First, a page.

Monument 14: Sky on Fire is the sequel to Monument 14 (reviewed here), in which a group of 14 kids end up living in a big department store after a series of apocalyptic events. A third book is due out next May. Sky on Fire begins immediately after the end of Monument 14 (stop here if you don't want spoilers for the first book).
The narration alternates, chapter by chapter, between sixteen-year-old Dean and his thirteen-year-old brother Alex. Alex is on the school bus that brought the kids to safety in the store in the first place, together with seven of the other kids. They're on a quest to travel 67 miles to Denver International Airport, where they believe there may be government evacuations to safer locations. The journey is quite dangerous for the kids, because exposure to toxins in the air will cause terrible side effects. These vary according to each person's blood type. The kids have gas masks and multi-layered clothing, but don't know whether or not this will be enough.
Meanwhile Dean has stayed behind in the Greenway store with his crush, Astrid (who is pregnant), and three of the littler kids (including the absolutely adorable five-year-old twins Henry and Caroline). Former big man on campus Jake (father of Astrid's baby) is missing, having gone for help and never returned. Dean and Astrid have to contend with people attempting to break into the store, and with taking care of the smaller children. They've stayed, in part, because Dean, Astrid, and eight-year-old Chloe are all Type O, and react with extreme violence (towards everyone) when exposed to the air outside.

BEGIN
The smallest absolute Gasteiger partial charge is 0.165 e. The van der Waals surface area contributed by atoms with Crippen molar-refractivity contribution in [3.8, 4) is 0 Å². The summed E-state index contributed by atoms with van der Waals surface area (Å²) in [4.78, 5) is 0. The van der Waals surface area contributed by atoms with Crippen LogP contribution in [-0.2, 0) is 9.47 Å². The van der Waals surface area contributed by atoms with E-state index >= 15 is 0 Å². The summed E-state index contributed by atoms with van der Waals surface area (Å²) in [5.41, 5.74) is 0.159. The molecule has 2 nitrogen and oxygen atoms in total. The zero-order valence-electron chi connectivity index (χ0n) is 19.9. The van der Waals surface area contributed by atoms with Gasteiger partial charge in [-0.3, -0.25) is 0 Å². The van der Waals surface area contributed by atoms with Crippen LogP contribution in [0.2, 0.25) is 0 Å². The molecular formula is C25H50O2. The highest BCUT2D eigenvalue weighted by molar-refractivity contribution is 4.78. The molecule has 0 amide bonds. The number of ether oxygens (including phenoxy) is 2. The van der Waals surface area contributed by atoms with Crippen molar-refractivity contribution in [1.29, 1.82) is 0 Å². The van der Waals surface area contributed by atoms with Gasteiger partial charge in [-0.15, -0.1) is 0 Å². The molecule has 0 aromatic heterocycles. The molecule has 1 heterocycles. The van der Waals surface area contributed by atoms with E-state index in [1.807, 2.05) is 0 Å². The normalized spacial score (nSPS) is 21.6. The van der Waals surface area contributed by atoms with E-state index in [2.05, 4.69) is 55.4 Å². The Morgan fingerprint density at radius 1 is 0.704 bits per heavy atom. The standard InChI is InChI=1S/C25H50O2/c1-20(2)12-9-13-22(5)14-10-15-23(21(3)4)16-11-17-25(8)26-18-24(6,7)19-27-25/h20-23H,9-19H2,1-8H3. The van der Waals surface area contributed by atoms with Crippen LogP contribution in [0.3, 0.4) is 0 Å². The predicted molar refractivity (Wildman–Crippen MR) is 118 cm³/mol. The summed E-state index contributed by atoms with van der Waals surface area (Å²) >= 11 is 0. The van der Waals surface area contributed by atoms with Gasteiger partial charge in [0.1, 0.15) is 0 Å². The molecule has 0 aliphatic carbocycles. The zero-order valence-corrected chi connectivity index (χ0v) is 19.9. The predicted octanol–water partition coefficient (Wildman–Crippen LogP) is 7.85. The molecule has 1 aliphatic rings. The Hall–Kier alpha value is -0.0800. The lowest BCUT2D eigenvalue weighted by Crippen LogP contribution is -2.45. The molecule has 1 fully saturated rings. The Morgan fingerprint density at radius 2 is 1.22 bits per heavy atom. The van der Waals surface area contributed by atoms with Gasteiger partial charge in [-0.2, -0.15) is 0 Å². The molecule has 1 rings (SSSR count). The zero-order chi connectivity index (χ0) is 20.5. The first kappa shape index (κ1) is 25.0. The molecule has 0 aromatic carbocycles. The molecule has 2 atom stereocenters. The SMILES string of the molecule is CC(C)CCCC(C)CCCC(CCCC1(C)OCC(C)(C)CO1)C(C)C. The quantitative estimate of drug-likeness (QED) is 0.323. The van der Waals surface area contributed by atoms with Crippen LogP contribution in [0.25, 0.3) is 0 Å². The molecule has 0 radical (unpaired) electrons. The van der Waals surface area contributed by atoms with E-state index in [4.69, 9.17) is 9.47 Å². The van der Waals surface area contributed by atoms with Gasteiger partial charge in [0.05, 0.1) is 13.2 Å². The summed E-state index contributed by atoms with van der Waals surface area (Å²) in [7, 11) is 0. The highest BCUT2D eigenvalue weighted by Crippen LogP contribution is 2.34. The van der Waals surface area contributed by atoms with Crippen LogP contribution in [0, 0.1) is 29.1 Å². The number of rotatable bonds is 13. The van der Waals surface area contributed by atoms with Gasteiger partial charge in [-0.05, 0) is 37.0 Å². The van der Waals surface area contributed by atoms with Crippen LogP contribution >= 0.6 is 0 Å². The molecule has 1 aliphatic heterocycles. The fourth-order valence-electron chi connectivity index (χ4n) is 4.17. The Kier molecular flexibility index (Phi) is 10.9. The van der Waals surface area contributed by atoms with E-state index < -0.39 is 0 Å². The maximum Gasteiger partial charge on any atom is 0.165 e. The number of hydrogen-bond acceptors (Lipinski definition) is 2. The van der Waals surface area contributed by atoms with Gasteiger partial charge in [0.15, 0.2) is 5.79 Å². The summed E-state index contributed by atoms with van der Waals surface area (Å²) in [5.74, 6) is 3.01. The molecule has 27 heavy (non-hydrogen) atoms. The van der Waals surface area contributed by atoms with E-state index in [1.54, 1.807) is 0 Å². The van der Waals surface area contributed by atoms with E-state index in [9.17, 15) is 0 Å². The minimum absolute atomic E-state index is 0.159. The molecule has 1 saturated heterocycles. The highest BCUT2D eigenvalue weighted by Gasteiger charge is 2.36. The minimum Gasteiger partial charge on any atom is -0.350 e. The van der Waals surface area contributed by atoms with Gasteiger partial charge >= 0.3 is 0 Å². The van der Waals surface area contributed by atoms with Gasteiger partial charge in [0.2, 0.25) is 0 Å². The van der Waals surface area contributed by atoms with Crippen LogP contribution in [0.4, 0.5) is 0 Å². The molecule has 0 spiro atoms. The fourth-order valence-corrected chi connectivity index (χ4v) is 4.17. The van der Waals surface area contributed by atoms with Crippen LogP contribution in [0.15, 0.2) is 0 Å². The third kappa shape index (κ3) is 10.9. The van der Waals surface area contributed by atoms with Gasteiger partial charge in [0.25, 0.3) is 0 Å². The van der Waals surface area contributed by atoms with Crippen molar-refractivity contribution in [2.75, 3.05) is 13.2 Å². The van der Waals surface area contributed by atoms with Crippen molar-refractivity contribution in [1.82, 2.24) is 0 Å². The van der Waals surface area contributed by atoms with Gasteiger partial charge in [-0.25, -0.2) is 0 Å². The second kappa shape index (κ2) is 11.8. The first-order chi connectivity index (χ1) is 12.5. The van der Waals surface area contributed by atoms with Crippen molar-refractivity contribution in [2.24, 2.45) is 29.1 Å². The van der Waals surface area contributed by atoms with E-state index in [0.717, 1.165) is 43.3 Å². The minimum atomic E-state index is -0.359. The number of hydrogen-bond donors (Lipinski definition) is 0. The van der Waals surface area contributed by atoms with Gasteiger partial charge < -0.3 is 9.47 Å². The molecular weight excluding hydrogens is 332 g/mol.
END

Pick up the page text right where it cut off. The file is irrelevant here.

I must admit that I had to pause mid-way through in my reading of this book, asking myself "Can't these kids ever get a break?". Because this is a pretty bleak book, and bad things just keep on happening. Despite some dark events, the first book also had a certain sense of fun - the idea of being trapped in a big department store, with no adult supervision is cool. But the idea of traipsing through a hostile post-apocalyptic landscape in which the people who are still alive will kill you for your water bottles, well, it's not as appealing.
Sky on Fire is compelling, however. Laybourne uses the alternating narration to ratchet up the suspense. The kids on the bus receive information from someone on the way suggesting that the airport isn't safe after all, and they (and the reader) don't know what to believe. There are interpersonal tensions, particularly between Astrid and Dean, and there is personal growth on the part of several characters.
There's also growth in the general relationship between the kids. It becomes clear in Sky on Fire how much these kids have bonded into a family. Not an idealized family with no tensions, but a family that is loyal to one another above any outsiders.
I particularly enjoyed Alex's intelligent voice. Like this:
"If we two were the two last people on earth--not, by the way, as statistically implausible as it was a month ago--she would still be rude to me and I would still pretend that it didn't bother me." (Page 45)
And Dean's more poetic voice. Like this:
"Was it wrong to feel a heart-spike of happiness in the middle of the Apocalypse?" (Page 97)
Because what they were experiencing was so different, I never found the two first-person voices confusing.
For the second book of what appears to be a trilogy, Monument 14: Sky on Fire wraps things up quite well. It's suspenseful, and has emotional impact. Despite many loose ends being tied up, there are still questions left unanswered, large and small. I am eager for the next book. Recommended!
Publisher: Feiwel & Friends (@MacKidsBooks)
Publication Date: May 28, 2013
Source of Book: Purchased on Kindle
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